By all accounts the first film installment of J.R.R. Tolkien's The Lord of the Rings trilogy is a cinematic success. While I have not read the novel, and I can only assume prior knowledge of the story would have increased my appreciation of the film, it is still an exhilarating ride through some of the greatest and most authentic looking special effects in cinematic history, with characters that are so intricately detailed (physically and emotionally), and a story that starts with a bang, and never slows beyond a boom.
To try and go into detail over all of the amazingly breathtaking aspects of the film would cause this review to go into an essay format. However, the cinematography is something that must be mentioned first and foremost. The beautiful environment of Middle Earth looks as though the delicate hands of a thousand artists handcrafted it. Even if the story was pure, unadulterated crap, the look of this film could possibly carry the rest of it. However, the film is far more than capable of carrying itself, and thus does not have to rely on the cinematography as a crutch - its extravagance can be viewed as a wonderful bonus feature of authenticity.
Elijah Wood plays Frodo, a hobbit and nephew of THE hobbit, Bilbo Baggins (Ian Holm). Frodo is sent on a journey by Bilbo's wizardly acquaintance Gandalf (Ian McKellan) in order to destroy a mystically powered ring that can make its wearer turn invisible. However, if it falls into the wrong (evil) hands, the power that it brings could bring about apocalyptic consequences. The catch is that the ring can only be destroyed within the evil mountain where it was created, and he is being chased by various creatures of the dark that wish to kill whoever is in their way in order to keep Frodo from reaching the mountain and to get the ring. Fortunately for Frodo, he has some faithful accomplices to help him break through death's door and ultimately save all of civilization.
If you are unfamiliar with the story, I must caution you to closely pay attention at all times. There are portions in which somewhat complex story-development is a rather long focus in lieu of action. This development, of course, is nothing against the film itself. Rather, just make sure you pay attention so you can get the full experience of the film.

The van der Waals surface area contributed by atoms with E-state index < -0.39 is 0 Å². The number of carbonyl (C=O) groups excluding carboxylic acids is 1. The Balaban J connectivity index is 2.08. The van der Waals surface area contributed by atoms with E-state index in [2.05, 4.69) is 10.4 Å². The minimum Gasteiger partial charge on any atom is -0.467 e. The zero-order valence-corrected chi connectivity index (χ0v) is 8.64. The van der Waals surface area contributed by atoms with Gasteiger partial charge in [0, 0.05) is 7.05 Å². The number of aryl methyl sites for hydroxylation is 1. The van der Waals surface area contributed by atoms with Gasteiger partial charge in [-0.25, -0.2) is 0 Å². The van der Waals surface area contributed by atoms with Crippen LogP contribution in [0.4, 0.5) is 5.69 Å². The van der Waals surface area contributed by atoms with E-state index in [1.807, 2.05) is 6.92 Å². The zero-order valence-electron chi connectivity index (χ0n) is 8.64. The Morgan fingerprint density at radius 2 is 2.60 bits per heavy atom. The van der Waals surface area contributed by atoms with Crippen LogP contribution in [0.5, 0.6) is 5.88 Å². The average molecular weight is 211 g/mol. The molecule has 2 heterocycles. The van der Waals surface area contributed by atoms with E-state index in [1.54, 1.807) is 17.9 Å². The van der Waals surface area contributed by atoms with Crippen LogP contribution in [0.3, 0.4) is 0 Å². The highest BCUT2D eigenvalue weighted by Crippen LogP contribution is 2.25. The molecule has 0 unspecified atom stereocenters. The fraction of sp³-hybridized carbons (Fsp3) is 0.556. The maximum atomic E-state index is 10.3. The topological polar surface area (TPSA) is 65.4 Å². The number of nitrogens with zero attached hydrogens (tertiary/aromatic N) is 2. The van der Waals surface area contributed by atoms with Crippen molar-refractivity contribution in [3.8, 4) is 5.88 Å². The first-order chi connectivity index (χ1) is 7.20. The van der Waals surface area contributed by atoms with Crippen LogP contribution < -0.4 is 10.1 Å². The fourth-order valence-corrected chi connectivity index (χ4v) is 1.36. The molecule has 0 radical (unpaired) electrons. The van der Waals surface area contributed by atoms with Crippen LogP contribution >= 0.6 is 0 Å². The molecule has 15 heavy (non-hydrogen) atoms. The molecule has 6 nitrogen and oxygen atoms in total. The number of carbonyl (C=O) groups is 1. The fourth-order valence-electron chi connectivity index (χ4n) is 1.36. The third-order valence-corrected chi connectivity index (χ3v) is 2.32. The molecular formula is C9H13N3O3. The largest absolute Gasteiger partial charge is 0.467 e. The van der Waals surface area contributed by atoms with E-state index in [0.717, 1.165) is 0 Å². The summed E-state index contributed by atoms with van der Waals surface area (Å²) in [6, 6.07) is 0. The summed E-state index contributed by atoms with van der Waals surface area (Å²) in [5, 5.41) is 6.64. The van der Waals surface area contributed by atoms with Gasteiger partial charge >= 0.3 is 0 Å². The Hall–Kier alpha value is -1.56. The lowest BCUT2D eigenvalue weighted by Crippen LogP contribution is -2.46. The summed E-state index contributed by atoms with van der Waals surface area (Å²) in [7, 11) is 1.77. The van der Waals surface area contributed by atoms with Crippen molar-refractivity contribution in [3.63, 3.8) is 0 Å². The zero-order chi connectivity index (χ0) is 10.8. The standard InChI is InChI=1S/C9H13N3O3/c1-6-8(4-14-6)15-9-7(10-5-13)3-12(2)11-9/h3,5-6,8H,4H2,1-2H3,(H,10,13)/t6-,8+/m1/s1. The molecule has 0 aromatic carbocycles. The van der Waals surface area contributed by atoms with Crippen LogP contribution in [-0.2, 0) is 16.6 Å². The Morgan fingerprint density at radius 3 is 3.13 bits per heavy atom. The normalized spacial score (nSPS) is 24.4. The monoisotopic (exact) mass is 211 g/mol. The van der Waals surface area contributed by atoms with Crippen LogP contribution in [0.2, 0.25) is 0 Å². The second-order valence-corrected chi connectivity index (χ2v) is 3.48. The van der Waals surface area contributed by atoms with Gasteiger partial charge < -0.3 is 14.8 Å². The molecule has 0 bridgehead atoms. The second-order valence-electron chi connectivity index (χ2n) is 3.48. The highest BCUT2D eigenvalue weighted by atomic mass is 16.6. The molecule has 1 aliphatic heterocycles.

With the exception of the recent Halloween film 13 Ghosts, the "monsters" in The Fellowship of the Ring are some of the scariest S.O.B.'s to hit the silver screen in some time. The creatures that Frodo & Co. face would send Freddy Krueger crying to his mommy and make Chucky piddle in his pants: a seemingly never-ending army of "Orcs", which can best be described as horribly ugly and mean "things", and a huge monster with a huge club that resembles a Bam Bam whose experiments with steroids went horribly wrong.
The fight scenes, while brutal, are cut extremely fast. While this editing choice does make the fighting seems fast-paced, some of the effect is lost. The fight scenes here are more similar to the opening of Gladiator than the gore of Braveheart. I do not wish to argue that one type of editing is more effective. I will just say that for my taste, I prefer to see my fights in a manner that I can tell exactly who is getting their head chopped off or impaled.
Finally, the acting in this film is as good as you will see anywhere. Taking the various roles of characters whose looks and personalities have been mentally ingrained in people's minds for years, and putting them on the screen is certainly a daunting task. As I mentioned, I have not read the novel, but from all those I know that have, and have seen the film, I have heard nothing but praise for the level of character believability. The mere fact that the hobbits are noticeably shorter than the rest of the characters is a clear demonstration of Peter Jackson's dedication to bring this literary work to life every bit as authentically as possible.
One more thing I feel I must mention - the music score by composer Howard Shore is powerful enough to make John Williams sit up and take notice. Accompanying peaceful encounters between long separated friends and brutal fight scenes with equivalent efficacy, the score takes the emotions within the film and propels them just enough to allow the audience that much further into the film.
To summarize, this film can and will be appreciated by fans of any film genre. While it may not be as magical to a person unfamiliar with and emotionally unattached to Tolkien's novel, at the very least it will be a visual and auditory spectacle the likes of which you could never imagine. Close your eyes (metaphorically of course), open your mind, and prepare for a wild ride with equal parts terror, humor, epic, and drama. This mix works my friends, and it looks damn good while it's working.